Posted by Michael Swickard on Friday, November 28, 2014
Likewise, if businesses don't want to come to New Mexico, nobody's gonna stop 'em. This Thanksgiving we pause to count our blessing. Many of us have many blessings to count. But some New Mexicans are not as fortunate because New Mexico is not a business-friendly state. Many New Mexicans are long-term unemployed.
New Mexico is government-friendly. The number of government jobs is amazing. However, the private sector is not as blessed. So while we wipe the butter from our lips from our Thanksgiving dinner and say our blessings, we must confront the part of New Mexico that needs help: private businesses.
Those of us in business are aware of anti-business attitudes but most New Mexicans refuse to see these actions as harmful. Business unfriendly means the government; state, county and local, makes it harder to conduct business in New Mexico than it needs to be.
Often government makes it harder to do business in New Mexico than in competing states. We rarely know about businesses who thought about moving their operation to New Mexico but upon investigation decided to move to a different state. But it would seems lots of businesses are not coming.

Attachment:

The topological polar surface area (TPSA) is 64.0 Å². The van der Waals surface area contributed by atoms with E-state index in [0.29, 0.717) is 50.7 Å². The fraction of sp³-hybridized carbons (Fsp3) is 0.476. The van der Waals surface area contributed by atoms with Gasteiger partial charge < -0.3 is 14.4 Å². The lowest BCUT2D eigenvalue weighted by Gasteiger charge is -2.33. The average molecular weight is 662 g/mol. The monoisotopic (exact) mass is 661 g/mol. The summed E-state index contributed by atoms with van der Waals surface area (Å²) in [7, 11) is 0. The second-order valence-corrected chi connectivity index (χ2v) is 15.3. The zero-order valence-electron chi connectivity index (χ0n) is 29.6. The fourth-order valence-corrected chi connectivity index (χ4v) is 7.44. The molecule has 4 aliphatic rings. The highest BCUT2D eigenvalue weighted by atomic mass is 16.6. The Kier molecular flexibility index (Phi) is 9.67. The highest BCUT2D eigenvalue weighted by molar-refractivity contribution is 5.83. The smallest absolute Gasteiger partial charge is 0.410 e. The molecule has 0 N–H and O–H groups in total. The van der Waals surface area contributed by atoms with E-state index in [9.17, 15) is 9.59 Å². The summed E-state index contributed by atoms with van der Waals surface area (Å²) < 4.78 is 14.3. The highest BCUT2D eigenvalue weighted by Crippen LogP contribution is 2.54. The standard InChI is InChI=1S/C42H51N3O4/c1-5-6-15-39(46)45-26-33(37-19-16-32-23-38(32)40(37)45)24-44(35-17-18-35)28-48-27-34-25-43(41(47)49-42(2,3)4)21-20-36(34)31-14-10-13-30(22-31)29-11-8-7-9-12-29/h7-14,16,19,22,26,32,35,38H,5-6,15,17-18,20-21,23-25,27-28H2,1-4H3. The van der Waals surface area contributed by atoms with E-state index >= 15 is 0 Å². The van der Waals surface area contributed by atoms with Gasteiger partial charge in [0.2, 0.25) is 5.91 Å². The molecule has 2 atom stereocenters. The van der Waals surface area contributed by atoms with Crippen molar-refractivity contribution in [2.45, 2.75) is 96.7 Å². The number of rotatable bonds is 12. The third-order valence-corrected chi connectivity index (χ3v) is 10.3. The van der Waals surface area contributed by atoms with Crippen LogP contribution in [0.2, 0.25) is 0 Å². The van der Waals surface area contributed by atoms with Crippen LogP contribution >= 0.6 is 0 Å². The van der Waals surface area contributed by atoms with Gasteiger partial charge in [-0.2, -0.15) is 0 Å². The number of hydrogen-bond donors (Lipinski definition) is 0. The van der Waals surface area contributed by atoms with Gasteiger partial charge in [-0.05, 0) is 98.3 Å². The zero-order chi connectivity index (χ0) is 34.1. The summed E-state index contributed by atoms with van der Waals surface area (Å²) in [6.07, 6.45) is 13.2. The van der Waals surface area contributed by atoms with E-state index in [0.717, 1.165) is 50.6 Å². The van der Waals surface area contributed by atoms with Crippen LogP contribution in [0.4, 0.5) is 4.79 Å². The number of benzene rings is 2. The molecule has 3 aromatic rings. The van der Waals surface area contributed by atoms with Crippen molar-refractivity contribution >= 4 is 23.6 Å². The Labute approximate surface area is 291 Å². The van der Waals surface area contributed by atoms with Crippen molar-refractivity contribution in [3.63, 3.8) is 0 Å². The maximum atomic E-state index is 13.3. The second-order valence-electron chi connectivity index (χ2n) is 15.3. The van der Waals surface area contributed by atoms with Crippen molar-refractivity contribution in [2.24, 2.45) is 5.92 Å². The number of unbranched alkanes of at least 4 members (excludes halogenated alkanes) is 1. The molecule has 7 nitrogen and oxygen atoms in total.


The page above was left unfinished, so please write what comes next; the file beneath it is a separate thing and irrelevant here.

Part of the problem is governance which makes things harder on businesses than it needs to be. There are inspectors who can dispirit businesses with over doing regulations and enforcement.
Example: every restaurant owner knows the state inspectors can close them any day. No one can endure a really rigorous inspection. But for the humanity of the inspector, every New Mexico restaurant is red-tagged and closed.
And part of the problem in New Mexico is finding a professional workforce ready, willing and able to work for a new business. A man asks a friend, "How's your wife?" The friend replies, "Compared to what?"
Everything that happens in a workforce is compared to other workforces. Both Albuquerque and Santa Fe have higher minimum wages which is a barrier to a first job by young people. There are many young people who are in their twenties and still have not had a first job. Employers want workers with a work history to predict how they will work.Read full column